Location: AnaLab (Fulton, IL)
In the 1990’s European research found 12-15% differences (and more) in the digestibility of floury (soft) vs vitreous (hard) corn in ruminants. Other European researchers, who were working on digestibility of corn and energy absorption of swine, created simulated pig performance testing. They developed a laboratory test that helped eliminate inaccuracies of management and climate and predict energy absorption of multiple corn types. Their research concluded similar disparity that strongly favored floury corn genetics.
In the summer of 2013 AnaLab conducted a simulated monogastric test to simulate swine digestion, in order to study what type of grain would be most efficient in feeding. This would be a mono-gastric digestibility analysis on dry ground samples of MC floury corn verses hard endosperm corn. Using the European model they set out to see if they could develop a less expensive and quicker way to determine differences in energy absorption from different corn varieties in swine.
This process is similar to the way they analyze the digestibility of silage samples. They dropped the corn sample in a vat with simulated mono-gastric fluid, weighing the sample before it went in, then removed it out after 8hrs and weighed it again. AnaLab tested several floury varieties against hard endo varieties at two different grind sizes – .8mm (dust) and 3mm (hammer mill).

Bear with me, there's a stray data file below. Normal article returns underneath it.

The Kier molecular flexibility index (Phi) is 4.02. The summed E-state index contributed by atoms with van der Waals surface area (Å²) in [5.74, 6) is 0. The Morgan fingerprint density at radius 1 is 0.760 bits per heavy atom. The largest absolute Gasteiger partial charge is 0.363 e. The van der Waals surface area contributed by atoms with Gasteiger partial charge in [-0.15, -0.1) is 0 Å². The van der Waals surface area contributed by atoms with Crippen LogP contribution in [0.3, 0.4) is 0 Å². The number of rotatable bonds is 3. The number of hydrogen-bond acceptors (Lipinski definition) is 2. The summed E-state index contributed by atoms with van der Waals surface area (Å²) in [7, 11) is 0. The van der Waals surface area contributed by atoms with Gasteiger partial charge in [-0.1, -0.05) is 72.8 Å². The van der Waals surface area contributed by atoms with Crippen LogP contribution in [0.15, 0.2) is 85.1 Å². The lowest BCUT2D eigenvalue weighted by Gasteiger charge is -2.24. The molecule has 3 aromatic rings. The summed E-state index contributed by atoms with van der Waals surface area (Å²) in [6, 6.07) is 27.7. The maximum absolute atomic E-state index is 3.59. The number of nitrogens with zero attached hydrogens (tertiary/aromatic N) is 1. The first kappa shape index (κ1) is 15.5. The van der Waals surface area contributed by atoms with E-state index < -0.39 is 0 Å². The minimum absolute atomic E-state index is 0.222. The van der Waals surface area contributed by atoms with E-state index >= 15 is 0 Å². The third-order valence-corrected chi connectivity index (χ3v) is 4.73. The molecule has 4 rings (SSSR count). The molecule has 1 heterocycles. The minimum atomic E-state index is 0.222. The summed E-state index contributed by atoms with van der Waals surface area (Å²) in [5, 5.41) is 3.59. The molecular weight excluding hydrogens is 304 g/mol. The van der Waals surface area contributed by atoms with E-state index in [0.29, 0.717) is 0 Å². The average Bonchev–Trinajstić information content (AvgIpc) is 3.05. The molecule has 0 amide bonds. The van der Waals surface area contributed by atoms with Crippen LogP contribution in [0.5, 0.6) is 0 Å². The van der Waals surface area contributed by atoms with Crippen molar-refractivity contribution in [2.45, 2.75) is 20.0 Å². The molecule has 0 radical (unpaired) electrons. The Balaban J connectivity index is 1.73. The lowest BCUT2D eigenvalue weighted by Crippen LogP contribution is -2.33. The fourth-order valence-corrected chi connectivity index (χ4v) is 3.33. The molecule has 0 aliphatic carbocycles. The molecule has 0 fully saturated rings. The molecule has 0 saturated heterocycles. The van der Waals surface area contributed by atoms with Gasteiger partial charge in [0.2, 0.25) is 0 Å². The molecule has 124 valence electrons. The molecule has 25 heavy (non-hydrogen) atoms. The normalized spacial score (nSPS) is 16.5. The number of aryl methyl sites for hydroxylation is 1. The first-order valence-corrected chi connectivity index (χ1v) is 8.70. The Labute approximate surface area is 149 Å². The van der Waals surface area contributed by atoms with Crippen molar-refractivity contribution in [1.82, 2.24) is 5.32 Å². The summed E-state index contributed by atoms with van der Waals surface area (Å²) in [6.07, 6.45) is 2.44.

How Things Panned Out
The preliminary results of this test were very revealing. As we expected there was more starch/energy released and “digested” from the floury varieties than the hard endo ones. In fact the preliminary numbers were very favorable for floury grain. There was 17% more starch available from the 3mm grind floury samples than from the hard. In the samples that were ground to .8mm the floury corn sill had 6.5% more starch availability than the hard. – Now, no farmer is ever going to be able to grind their feed to .8mm and it would not be healthy for an animal if they could. Even if they could, according to these results there would still be considerably more energy available in floury corn.
Most of what we have heard in opposition to floury corn has been, “All corn is the same; just grind the hard corn longer, ensile it longer, process it more and you get the same amount of energy/starch out of it.” After this research, that in fact, does not seem to be the case. Floury corn just simply feeds better!